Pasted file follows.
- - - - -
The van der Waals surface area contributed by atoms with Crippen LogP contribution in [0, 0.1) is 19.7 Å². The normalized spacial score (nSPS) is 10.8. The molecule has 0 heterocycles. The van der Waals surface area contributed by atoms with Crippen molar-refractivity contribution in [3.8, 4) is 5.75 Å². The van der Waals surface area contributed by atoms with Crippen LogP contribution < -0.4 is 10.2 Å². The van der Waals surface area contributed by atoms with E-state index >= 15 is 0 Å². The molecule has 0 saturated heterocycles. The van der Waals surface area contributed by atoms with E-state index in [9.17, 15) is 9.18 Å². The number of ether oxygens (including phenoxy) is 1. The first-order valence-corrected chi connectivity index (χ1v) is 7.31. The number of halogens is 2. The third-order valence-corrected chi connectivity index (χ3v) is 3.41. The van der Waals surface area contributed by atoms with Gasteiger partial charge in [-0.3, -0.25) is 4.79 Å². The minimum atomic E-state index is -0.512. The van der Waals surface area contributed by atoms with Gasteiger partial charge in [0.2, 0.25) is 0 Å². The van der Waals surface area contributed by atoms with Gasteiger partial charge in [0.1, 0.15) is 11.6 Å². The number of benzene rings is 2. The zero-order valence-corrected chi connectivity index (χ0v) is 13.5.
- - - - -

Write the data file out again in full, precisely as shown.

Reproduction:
The van der Waals surface area contributed by atoms with Crippen LogP contribution in [0, 0.1) is 19.7 Å². The normalized spacial score (nSPS) is 10.8. The molecule has 0 heterocycles. The van der Waals surface area contributed by atoms with Crippen molar-refractivity contribution in [3.8, 4) is 5.75 Å². The van der Waals surface area contributed by atoms with Crippen LogP contribution < -0.4 is 10.2 Å². The van der Waals surface area contributed by atoms with E-state index >= 15 is 0 Å². The molecule has 0 saturated heterocycles. The van der Waals surface area contributed by atoms with E-state index in [9.17, 15) is 9.18 Å². The number of ether oxygens (including phenoxy) is 1. The first-order valence-corrected chi connectivity index (χ1v) is 7.31. The number of halogens is 2. The third-order valence-corrected chi connectivity index (χ3v) is 3.41. The van der Waals surface area contributed by atoms with Gasteiger partial charge in [-0.3, -0.25) is 4.79 Å². The minimum atomic E-state index is -0.512. The van der Waals surface area contributed by atoms with Gasteiger partial charge in [0.2, 0.25) is 0 Å². The van der Waals surface area contributed by atoms with Gasteiger partial charge in [0.1, 0.15) is 11.6 Å². The number of benzene rings is 2. The zero-order valence-corrected chi connectivity index (χ0v) is 13.5.